The militarization of police departments has been a feature of U.S. domestic law enforcement since the 9/11 attacks and despite efforts to promote de-escalation as a policy, police culture appears to be stuck in an “us vs. them” mentality, writes former police officer Tom Nolan.
The unrest sparked by the death of George Floyd after being pinned to the ground by the knee of a Minneapolis police officer has left parts of U.S. cities looking like a battle zone.
Night after night, angry protesters have taken to the street. So too have police officers dressed in full riot gear and backed by an arsenal that any small military force would be proud of: armored vehicles, military-grade aircraft, rubber and wooden bullets, stun grenades, sound cannons and tear gas canisters.
The militarization of police departments has been a feature of U.S. domestic law enforcement since the 9/11 attacks. What is clear from the latest round of protest and response, is that despite efforts to promote de-escalation as a policy, police culture appears to be stuck in an “us vs. them” mentality.
Setting Up the Enemy
As a former police officer of 27 years and a scholar who has written on the policing of marginalized communities, I have observed the militarization of the police firsthand, especially in times of confrontation.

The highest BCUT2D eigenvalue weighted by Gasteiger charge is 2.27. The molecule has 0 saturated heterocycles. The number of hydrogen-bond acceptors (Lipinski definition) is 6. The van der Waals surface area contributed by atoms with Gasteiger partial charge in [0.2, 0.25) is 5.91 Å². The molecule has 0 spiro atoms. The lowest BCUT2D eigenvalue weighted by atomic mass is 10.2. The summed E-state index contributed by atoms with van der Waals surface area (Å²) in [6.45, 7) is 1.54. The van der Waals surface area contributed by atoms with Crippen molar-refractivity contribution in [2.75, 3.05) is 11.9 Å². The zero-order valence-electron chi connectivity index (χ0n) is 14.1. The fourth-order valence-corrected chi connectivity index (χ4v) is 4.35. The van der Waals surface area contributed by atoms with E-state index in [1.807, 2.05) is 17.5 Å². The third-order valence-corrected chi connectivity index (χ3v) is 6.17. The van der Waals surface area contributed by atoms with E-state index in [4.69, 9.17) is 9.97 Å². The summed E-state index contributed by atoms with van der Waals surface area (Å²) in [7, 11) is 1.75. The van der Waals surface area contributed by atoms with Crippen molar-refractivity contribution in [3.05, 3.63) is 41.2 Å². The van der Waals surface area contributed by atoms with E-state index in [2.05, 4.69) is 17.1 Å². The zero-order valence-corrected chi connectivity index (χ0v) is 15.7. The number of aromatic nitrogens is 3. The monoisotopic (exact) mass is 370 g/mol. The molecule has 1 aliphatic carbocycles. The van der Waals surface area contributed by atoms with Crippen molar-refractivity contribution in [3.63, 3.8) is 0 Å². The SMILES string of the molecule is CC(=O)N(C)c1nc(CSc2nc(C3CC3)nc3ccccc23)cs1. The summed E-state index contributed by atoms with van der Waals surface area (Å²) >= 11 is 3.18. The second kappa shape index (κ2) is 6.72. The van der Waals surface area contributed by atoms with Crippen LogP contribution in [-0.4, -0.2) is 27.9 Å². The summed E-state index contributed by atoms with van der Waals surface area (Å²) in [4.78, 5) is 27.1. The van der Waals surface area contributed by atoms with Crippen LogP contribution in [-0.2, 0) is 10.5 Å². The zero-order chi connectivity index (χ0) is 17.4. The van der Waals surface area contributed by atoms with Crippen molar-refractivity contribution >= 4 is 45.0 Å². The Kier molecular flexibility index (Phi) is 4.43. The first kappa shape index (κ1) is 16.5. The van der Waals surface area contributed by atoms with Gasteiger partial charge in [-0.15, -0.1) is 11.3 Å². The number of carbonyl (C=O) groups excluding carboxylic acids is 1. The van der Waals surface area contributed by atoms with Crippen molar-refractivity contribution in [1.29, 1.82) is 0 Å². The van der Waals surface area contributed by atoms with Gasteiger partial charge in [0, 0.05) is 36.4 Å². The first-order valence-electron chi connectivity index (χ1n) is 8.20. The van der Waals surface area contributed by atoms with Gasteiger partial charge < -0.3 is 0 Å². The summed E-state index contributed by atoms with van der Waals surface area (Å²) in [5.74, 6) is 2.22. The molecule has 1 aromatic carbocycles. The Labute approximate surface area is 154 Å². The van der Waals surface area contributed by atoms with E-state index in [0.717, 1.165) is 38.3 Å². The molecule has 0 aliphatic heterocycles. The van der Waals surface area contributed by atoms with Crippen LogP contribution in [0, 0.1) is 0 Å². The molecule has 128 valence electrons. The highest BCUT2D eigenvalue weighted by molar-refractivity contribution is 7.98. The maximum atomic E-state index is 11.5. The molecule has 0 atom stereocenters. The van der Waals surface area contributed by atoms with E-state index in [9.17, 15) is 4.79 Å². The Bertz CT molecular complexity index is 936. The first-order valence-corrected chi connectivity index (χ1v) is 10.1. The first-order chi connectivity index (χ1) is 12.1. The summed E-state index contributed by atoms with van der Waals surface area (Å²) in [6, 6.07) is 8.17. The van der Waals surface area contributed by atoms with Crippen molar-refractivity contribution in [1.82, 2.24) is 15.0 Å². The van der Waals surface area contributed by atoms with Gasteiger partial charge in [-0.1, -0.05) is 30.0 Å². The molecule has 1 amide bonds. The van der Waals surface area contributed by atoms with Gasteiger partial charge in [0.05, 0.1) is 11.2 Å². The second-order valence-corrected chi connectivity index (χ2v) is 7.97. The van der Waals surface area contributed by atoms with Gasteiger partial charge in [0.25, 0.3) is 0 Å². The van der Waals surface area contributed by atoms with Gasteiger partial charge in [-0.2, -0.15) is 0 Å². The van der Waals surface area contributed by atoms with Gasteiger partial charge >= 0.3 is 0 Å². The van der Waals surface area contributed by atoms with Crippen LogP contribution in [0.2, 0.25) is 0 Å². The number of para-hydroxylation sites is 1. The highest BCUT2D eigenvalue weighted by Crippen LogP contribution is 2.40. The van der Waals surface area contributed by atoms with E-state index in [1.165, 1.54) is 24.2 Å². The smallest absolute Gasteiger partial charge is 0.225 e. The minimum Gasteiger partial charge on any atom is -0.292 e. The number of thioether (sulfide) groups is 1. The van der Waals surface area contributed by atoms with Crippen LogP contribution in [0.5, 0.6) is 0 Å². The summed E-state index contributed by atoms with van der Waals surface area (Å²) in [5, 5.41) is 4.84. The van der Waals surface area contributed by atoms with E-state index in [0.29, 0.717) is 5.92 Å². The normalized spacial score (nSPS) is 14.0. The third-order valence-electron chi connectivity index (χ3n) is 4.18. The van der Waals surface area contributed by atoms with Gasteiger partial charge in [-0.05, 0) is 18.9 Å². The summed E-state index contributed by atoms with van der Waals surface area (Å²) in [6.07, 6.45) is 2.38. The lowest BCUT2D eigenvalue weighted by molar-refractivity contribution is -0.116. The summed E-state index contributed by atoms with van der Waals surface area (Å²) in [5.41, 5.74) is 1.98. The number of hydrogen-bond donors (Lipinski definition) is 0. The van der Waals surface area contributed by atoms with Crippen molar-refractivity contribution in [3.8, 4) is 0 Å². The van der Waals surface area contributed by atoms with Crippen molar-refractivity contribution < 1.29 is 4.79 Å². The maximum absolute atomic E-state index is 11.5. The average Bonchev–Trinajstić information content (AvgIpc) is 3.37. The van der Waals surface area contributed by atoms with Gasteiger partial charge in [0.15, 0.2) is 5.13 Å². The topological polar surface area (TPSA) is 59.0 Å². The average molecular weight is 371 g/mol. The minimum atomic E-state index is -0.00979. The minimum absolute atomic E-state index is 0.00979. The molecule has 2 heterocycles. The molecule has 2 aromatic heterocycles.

I have seen, throughout my decades in law enforcement, that police culture tends to privilege the use of violent tactics and non-negotiable force over compromise, mediation, and peaceful conflict resolution. It reinforces a general acceptance among officers of the use of any and all means of force available when confronted with real or perceived threats to officers.
We have seen this play out during the first week of protests following Floyd’s death in cities from Seattle to Flint to Washington, D.C.
The police have deployed a militarized response to what they accurately or inaccurately believe to be a threat to public order, private property, and their own safety. It is in part due to a policing culture in which protesters are often perceived as the “enemy.” Indeed teaching cops to think like soldiers and learn how to kill has been part of a training program popular among some police officers.
Police militarization, the process in which law enforcement agencies have increased their arsenal of weapons and equipment to be deployed in an array of situations, began in earnest in the aftermath of the terrorist attacks on Sept. 11, 2001.
In the years that followed, domestic law enforcement in the United States began a strategic shift toward tactics and practices that employed militarized responses to even routine police activities.